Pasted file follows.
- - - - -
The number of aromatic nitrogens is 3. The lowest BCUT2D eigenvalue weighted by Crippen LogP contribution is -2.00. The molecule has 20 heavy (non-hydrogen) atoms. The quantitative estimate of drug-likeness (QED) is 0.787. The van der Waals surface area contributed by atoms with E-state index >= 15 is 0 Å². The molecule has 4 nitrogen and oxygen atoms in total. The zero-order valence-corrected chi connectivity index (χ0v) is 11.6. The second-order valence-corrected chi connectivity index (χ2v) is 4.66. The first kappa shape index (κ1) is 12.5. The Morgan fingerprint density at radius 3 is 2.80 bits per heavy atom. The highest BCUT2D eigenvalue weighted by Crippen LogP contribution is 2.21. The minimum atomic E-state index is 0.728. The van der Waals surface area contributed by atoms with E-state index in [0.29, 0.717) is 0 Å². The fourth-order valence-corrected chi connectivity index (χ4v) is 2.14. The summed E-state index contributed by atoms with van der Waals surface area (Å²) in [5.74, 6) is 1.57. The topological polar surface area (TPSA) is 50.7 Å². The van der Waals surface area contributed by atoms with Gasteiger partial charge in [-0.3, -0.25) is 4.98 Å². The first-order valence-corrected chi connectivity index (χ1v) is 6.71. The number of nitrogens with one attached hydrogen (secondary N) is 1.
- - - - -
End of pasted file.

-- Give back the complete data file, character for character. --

The number of aromatic nitrogens is 3. The lowest BCUT2D eigenvalue weighted by Crippen LogP contribution is -2.00. The molecule has 20 heavy (non-hydrogen) atoms. The quantitative estimate of drug-likeness (QED) is 0.787. The van der Waals surface area contributed by atoms with E-state index >= 15 is 0 Å². The molecule has 4 nitrogen and oxygen atoms in total. The zero-order valence-corrected chi connectivity index (χ0v) is 11.6. The second-order valence-corrected chi connectivity index (χ2v) is 4.66. The first kappa shape index (κ1) is 12.5. The Morgan fingerprint density at radius 3 is 2.80 bits per heavy atom. The highest BCUT2D eigenvalue weighted by Crippen LogP contribution is 2.21. The minimum atomic E-state index is 0.728. The van der Waals surface area contributed by atoms with E-state index in [0.29, 0.717) is 0 Å². The fourth-order valence-corrected chi connectivity index (χ4v) is 2.14. The summed E-state index contributed by atoms with van der Waals surface area (Å²) in [5.74, 6) is 1.57. The topological polar surface area (TPSA) is 50.7 Å². The van der Waals surface area contributed by atoms with Gasteiger partial charge in [-0.3, -0.25) is 4.98 Å². The first-order valence-corrected chi connectivity index (χ1v) is 6.71. The number of nitrogens with one attached hydrogen (secondary N) is 1.